We've seen many changes in the wholesale firearms business during the past 20 years. Undoubtedly, the next 20 years will see even more changes in the industry.
The astounding pace of technology is one of the significant factors that will shape the wholesale firearms market. Wholesalers who effectively harness emerging technologies will carve out a real competitive advantage.
The Internet is one of those technologies that is greatly changing our businesses. The "Net" puts more power in the consumer's hands. No longer will potential firearms customers need to scan and read through piles of magazines or drive hundreds of miles looking for information on a firearm. They can simply "log on" to the Internet and within moments, research product specifications, market availability and identify preferred purchase locations -- all without aggravation or leaving the comforts of home.
Davidson's is the first firearms distributor to utilize the power of the Internet in support of our customers, the firearms retailer. In November 1998, Davidson's launched a web site: Gallery Of Guns (www.galleryofguns.com). The site features detailed specifications, full-color pictures, industry news, market availability and quick search on thousands of models. Combine these features with the only Gun E-card in the industry, up-to-date special offers and rebate opportunities from the industry's premier manufacturers, and Gallery Of Guns is destined to become a haven for our customer's customer.
We are currently recruiting firearms enthusiasts to the site via national television advertising, Internet banners, keyword purchases on search engines and traditional advertising. This marketing effort is all designed to ultimately drive consumers to the dealers serviced by Davidson's.
This is where the wholesale firearms distribution business is headed. Wholesalers must change the way they think of themselves and start positioning their companies as "Value Added Resellers."
Many firearms wholesalers and retailers have placed too much emphasis on low price in evaluating product offerings and positioning their products for sale. Product value is composed of many things: quality, profitability, speed of delivery, warranty, and what I believe is more important: services to help dealers protect and grow their businesses.
This includes sales and promotion support, co-op advertising, product/store differentiation programs and programs designed to generate customer loyalty and bring in new customers. It is no longer enough to simply offer a low price on products without also delivering additional valuable services to the retailer aimed at enhancing his success. Wholesalers must become business partners with their customers, not just a source of products.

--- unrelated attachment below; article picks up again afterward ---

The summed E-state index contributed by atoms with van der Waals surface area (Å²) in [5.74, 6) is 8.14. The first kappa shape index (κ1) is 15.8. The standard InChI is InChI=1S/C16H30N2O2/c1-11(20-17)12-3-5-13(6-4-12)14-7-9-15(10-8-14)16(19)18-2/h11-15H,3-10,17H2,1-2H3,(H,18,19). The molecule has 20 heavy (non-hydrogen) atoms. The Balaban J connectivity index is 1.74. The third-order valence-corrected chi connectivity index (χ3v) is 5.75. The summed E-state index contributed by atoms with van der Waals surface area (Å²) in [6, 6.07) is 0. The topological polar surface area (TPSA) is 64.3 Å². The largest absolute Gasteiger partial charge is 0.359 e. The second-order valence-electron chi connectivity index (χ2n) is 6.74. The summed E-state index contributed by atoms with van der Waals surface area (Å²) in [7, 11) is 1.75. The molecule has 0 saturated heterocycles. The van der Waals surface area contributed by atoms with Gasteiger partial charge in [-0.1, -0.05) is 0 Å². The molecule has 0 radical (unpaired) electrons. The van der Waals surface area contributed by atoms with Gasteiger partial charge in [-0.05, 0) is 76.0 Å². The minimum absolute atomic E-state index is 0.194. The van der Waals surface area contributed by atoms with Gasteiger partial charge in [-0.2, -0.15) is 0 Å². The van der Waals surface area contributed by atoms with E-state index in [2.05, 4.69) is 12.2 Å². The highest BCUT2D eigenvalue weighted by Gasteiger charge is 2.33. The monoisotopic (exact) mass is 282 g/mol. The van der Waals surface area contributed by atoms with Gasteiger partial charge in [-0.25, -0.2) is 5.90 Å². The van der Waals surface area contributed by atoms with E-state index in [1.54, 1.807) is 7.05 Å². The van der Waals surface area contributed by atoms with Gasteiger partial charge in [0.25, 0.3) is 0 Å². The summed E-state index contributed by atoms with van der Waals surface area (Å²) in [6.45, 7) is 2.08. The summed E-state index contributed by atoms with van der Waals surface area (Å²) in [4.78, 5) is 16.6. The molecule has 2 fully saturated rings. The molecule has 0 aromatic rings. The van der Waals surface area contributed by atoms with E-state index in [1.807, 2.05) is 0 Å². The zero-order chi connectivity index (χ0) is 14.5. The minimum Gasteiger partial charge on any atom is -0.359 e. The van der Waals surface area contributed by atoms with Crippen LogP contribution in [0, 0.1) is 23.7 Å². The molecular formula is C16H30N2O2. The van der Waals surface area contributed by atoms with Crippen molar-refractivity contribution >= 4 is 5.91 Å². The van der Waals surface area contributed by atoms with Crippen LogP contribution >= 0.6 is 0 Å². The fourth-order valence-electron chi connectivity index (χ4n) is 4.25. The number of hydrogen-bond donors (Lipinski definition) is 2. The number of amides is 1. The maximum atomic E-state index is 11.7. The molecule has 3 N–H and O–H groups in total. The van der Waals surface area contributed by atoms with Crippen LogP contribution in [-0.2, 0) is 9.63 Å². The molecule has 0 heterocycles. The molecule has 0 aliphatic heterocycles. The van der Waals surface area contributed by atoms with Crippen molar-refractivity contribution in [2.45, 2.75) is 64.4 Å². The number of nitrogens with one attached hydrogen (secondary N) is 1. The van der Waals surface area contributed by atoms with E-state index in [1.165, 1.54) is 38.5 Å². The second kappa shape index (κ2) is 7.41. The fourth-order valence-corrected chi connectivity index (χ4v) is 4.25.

The future focus on "Value Added Reselling" will also lead to other changes in the wholesaler's operation. There will be an increased emphasis on truly representing the manufacturers' products. It will no longer be enough to just stock their products, throw them in sales flyers or catalogs, run a few sales promotions, and for the most part, wait for the orders created by the manufacturers "pull through" efforts.
The "Value Added Reseller" will look to increase shelf space, increase market penetration, provide market data, participate in program development and become much more active in "pushing" a manufacturer's products. This increased involvement will mean a wholesaler will need to form strategic alliances with its manufacturers, focus its resources, and in many cases, not push competitive products.
The "one-stop" shop will become increasingly rare as sides are chosen and the wholesalers become more proactive in the success of their suppliers and customers.
Industry shrinkage and consolidation is another trend that will impact the future of firearms distribution. With pending litigation and legislation looming over the handgun industry, there is already an intensifying trend to exit or decrease the dependency on handguns. There are destined to be fewer players in the handgun market, and quite possibly in long guns.
The consolidation and shrinkage of firearms retailers may entice manufacturers to go "dealer direct," thus bypassing the wholesaler. This would be catastrophic for the wholesaler and put additional financial pressure on retailers. "Dealer direct" marketing typically requires higher purchase levels and commitments from dealers, quite possibly limiting the lines they carry. This also would be a very difficult situation for smaller manufacturers that cannot command shelf space.
To succeed in going "dealer direct," manufacturers may "vertically integrate": purchasing wholesalers in order to gain sales horsepower, small shipment processing, warehousing and credit management.
There are many trends sure to change the face of the firearms industry in the future, but the success of wholesalers will largely depend on their ability to provide quality, innovative services. Their ability to "create value" for their customers and their suppliers will determine the success and value of their company.
Bryan Tucker began his career in the retail firearms business in 1976. He joined Davidson's in 1981, working in the wholesale firearms division. He was appointed president in 1991. Tucker is the sole owner, CEO and president of Davidson's and is extremely active in the firearms industry.
He is serving a two-year term as the president of the National Association of Sporting Goods Wholesalers and the Board of Governors of the National Shooting Sports Foundation.
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|Date:||Dec 1, 1999|
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